First Time Homeowners Tax Credit is Actually a Loan

A number of people have asked us about the first time home buyers tax credit created under the 2008 Housing Rescue and Foreclosure Act (HR3221). It’s a somewhat-helpful program where first-time (not really first time) home buyers can receive an income-tax credit on their home purchase. However, like much of the housing legislation passed in 2008, there is a catch with this program.

Let’s talk about the use of the term „first-time home buyer.“ This is erroneous since they define such a person as „someone who has not owned a home in the previous three years.“ Don’t you just love government definitions? In addition, the home must be a principal residence and purchased between April 9, 2008 and July 1, 2009.

The credit is equal to 10 percent of the purchase price, up to $7,500. Single taxpayers with modified adjusted gross income (MAGI) up to $75,000 and couples with MAGI up to $150,000 will qualify for full credit. Singles with MAGI up to $95,000 and couples with MAGI up to $170,000 will get a reduced amount. Those with higher incomes don’t qualify.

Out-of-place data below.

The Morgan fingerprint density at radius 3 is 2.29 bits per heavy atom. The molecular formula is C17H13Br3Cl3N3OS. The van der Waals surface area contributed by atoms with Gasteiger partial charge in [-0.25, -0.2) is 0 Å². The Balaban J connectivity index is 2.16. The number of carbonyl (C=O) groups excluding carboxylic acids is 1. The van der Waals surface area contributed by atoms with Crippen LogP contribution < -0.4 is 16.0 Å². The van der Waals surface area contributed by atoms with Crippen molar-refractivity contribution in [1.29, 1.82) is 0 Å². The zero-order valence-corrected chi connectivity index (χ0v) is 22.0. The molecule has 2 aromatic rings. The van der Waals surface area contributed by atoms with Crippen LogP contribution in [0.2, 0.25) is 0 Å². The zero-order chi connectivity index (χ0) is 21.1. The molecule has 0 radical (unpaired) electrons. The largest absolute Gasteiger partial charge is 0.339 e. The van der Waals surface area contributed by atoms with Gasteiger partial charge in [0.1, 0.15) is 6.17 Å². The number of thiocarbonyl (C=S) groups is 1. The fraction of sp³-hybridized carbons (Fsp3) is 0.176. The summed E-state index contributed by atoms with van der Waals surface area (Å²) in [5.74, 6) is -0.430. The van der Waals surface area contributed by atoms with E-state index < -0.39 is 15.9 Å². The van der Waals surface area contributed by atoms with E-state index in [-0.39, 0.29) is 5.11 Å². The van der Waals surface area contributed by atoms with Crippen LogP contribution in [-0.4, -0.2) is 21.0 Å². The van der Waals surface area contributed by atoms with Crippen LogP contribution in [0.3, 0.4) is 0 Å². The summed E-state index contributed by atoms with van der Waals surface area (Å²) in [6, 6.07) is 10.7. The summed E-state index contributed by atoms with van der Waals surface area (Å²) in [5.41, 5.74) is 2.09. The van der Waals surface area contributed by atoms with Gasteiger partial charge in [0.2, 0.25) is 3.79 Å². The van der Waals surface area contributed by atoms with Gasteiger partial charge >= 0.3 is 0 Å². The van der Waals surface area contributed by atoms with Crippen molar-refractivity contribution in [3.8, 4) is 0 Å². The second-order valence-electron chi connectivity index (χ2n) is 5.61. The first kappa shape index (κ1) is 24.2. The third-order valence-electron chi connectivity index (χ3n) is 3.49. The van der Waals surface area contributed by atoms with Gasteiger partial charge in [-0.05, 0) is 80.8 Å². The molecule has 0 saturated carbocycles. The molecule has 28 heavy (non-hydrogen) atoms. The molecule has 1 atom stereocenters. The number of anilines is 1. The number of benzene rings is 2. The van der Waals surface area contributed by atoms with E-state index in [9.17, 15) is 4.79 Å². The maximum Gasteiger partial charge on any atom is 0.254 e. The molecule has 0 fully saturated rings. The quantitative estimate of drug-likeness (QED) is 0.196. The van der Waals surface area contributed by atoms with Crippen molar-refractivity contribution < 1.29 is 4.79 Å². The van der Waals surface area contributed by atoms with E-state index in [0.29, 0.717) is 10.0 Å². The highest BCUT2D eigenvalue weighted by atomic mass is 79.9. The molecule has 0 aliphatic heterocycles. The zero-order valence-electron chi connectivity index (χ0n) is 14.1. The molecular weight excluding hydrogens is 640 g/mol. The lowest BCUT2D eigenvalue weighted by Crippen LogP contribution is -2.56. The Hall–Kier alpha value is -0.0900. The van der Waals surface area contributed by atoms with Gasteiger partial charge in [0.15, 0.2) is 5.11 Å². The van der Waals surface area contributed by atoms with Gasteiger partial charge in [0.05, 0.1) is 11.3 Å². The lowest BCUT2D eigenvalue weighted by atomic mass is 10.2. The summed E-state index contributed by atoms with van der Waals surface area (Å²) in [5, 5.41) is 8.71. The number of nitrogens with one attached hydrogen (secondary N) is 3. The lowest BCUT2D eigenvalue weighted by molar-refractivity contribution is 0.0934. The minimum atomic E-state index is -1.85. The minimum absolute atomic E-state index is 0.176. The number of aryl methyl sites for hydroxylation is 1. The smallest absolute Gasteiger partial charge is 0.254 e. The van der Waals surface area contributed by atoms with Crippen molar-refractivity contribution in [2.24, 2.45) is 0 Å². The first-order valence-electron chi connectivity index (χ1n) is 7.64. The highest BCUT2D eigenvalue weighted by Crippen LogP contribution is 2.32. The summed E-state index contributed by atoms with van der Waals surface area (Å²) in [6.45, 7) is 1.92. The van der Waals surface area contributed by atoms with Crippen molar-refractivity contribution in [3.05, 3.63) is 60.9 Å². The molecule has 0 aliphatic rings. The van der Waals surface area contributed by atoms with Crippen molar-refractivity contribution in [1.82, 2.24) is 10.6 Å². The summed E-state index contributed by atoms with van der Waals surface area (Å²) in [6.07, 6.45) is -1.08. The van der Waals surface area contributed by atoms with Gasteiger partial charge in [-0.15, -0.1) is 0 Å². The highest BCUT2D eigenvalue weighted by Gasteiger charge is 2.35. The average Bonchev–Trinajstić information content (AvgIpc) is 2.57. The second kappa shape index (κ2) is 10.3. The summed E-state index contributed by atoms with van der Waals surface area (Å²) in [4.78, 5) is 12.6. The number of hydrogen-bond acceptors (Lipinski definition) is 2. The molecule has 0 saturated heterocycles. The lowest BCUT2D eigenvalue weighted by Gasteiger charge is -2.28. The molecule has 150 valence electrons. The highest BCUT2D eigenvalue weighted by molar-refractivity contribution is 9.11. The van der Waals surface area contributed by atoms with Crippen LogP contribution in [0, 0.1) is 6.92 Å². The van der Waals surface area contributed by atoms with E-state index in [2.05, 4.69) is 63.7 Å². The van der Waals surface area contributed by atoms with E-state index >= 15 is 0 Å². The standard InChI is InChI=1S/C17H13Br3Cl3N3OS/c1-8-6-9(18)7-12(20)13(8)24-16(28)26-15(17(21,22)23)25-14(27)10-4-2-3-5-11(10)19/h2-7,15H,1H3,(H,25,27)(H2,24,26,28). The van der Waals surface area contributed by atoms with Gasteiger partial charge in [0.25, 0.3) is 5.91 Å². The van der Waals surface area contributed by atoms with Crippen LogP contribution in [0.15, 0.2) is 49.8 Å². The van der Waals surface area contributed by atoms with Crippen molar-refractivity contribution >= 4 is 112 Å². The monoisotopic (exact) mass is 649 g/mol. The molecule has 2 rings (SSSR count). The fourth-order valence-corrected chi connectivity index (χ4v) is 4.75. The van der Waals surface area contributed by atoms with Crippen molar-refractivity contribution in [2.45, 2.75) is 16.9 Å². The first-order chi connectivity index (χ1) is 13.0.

If the amount of tax a home buyer owes is less than the amount of the credit, they get to keep the difference in the form of an IRS refund. They don’t really get to keep the refund though and that is the „catch“ we spoke of earlier.

The home buyer must begin to repay the credit in two years in increments of about $500 a year over a 15-year period for those who received the full credit. Home Buyers who sell their home before the credit is repaid must pay off the loan with their profits. If they sell the home at a loss, the loan is forgiven.

We hope this clears up some of the confusion and gives you some good water-cooler trivia to share with your work mates.

Immobilienmakler Heidelberg

Makler Heidelberg

Source by Gene Urban

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